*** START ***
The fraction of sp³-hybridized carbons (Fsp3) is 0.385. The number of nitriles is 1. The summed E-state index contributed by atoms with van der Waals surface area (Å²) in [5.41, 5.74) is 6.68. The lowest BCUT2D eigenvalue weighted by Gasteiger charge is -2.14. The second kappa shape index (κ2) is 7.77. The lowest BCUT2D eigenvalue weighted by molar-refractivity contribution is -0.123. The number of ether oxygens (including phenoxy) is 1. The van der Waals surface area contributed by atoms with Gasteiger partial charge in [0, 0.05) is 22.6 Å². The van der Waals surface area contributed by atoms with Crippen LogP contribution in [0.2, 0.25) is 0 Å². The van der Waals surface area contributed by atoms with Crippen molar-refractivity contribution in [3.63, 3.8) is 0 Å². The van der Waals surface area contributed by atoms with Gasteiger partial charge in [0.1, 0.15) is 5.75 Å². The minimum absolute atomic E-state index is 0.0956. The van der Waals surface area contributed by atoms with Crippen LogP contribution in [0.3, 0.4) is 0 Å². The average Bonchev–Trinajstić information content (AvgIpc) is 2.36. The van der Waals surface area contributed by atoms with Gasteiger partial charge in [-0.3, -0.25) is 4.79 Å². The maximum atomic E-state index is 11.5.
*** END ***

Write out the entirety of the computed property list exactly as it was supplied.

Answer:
The fraction of sp³-hybridized carbons (Fsp3) is 0.385. The number of nitriles is 1. The summed E-state index contributed by atoms with van der Waals surface area (Å²) in [5.41, 5.74) is 6.68. The lowest BCUT2D eigenvalue weighted by Gasteiger charge is -2.14. The second kappa shape index (κ2) is 7.77. The lowest BCUT2D eigenvalue weighted by molar-refractivity contribution is -0.123. The number of ether oxygens (including phenoxy) is 1. The van der Waals surface area contributed by atoms with Gasteiger partial charge in [0, 0.05) is 22.6 Å². The van der Waals surface area contributed by atoms with Crippen LogP contribution in [0.2, 0.25) is 0 Å². The van der Waals surface area contributed by atoms with Crippen molar-refractivity contribution in [3.63, 3.8) is 0 Å². The van der Waals surface area contributed by atoms with Gasteiger partial charge in [0.1, 0.15) is 5.75 Å². The minimum absolute atomic E-state index is 0.0956. The van der Waals surface area contributed by atoms with Crippen LogP contribution in [0.3, 0.4) is 0 Å². The average Bonchev–Trinajstić information content (AvgIpc) is 2.36. The van der Waals surface area contributed by atoms with Gasteiger partial charge in [-0.3, -0.25) is 4.79 Å². The maximum atomic E-state index is 11.5.